I noticed some grinding when going from full to idle throttle which pulls against the spring o the throttle lever on the carburetor. I thought that maybe the nuts that hold the throttle cable to the throttle lever might be hitting the throttle mount, but it turns out that it was the cable inside the sheathing that was causing the binding. I ended up disconnecting the throttle cable at the engine side (since it’s much harder to deal with the cable on the throttle lever side) and pulled the cable out of the sheathing and then used some lithium grease on the cable. I coated the cable and sprayed a bit into the sheathing. I re-installed the cable and did another throttle calibration. Now the throttle lever moves very smoothly so seems like the problem is resolve.
I also added a cable stop just as a safety measure so if the cable come loose then it should still function and control the engine RPM. I also added some heat shrink to keep the cable from fraying.
These are the cable stops that I order from Aircraft Spruce. These are the same stops that are used on the choke cable that fit into the choke lever on the carburetor.
So I thought it might be good to post something about installing and setting up the software that is available from Rotax for connecting the the 914 TCU. This is particularly for TLR46a 64-bit which probably most people will be using. The software itself is pretty easy to use, but there seems to be some issues when doing the installation. From the Rotax forum posts the people that do have issues look to be either moving to an older 32 bit system or reinstalling their OS to get it to work which didn’t make sense to me. It does seem that many people don’t have any issues, but then again if they don’t have issues then they’re not going to post anything so you don’t really know. I, of course was one of the lucky ones to have issues running the software on my Windows 10 laptop. So since I didn’t find a lot of “accurate” advice in the way of getting the software to work if you do have any issues I thought it might be helpful to someone if I posted what I did to get it to work and what I pieced together from a few places that I found some information.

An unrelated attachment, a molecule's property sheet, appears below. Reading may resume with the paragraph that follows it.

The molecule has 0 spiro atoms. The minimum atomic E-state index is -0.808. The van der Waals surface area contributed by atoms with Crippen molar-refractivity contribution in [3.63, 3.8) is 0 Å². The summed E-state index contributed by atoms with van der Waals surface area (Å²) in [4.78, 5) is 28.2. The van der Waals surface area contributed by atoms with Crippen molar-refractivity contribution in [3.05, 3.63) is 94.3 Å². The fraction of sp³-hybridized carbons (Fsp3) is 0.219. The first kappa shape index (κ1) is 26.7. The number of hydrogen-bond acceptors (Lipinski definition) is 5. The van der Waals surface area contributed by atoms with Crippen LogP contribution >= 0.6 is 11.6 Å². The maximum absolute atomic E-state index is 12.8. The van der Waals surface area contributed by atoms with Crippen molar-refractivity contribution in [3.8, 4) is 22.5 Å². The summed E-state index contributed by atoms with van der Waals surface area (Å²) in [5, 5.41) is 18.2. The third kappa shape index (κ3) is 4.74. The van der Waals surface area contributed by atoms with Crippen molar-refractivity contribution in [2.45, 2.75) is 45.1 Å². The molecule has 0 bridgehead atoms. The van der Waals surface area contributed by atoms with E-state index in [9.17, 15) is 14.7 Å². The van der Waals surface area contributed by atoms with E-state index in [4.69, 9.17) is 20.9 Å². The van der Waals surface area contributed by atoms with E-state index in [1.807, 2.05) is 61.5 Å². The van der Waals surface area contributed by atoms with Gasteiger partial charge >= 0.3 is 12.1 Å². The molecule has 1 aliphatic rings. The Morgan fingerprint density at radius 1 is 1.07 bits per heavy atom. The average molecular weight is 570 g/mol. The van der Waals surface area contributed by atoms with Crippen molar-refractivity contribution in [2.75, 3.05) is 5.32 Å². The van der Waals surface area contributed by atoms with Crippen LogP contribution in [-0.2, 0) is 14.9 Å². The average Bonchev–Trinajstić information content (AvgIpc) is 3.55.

Step 1: Figure out which software to download
First issue is you need to figure out what version of the TLR software you need to download. Most people doing a new aircraft build will most likely be using versions 4.6 which is for the newer TCU (part #966 741) which is printed in big letters on the front of the TCU case. Once you know the number of your TCU you can head over to the Rotax Owners site and go to the manuals section. Then click the headings “914 Software”. The other chose when using the 4.6 version is do you have a 32 bit system of a 64 bit system? If you’re using a PC or laptop from this century then it’s probably 64 bit. If you’re not sure then you can look at your PC properties and it will say under the “About” section. In windows 10 just open Settings and type “About”. Now you got the correct version of the software and got that downloaded.
Step 2: Get your USB to Serial adapter working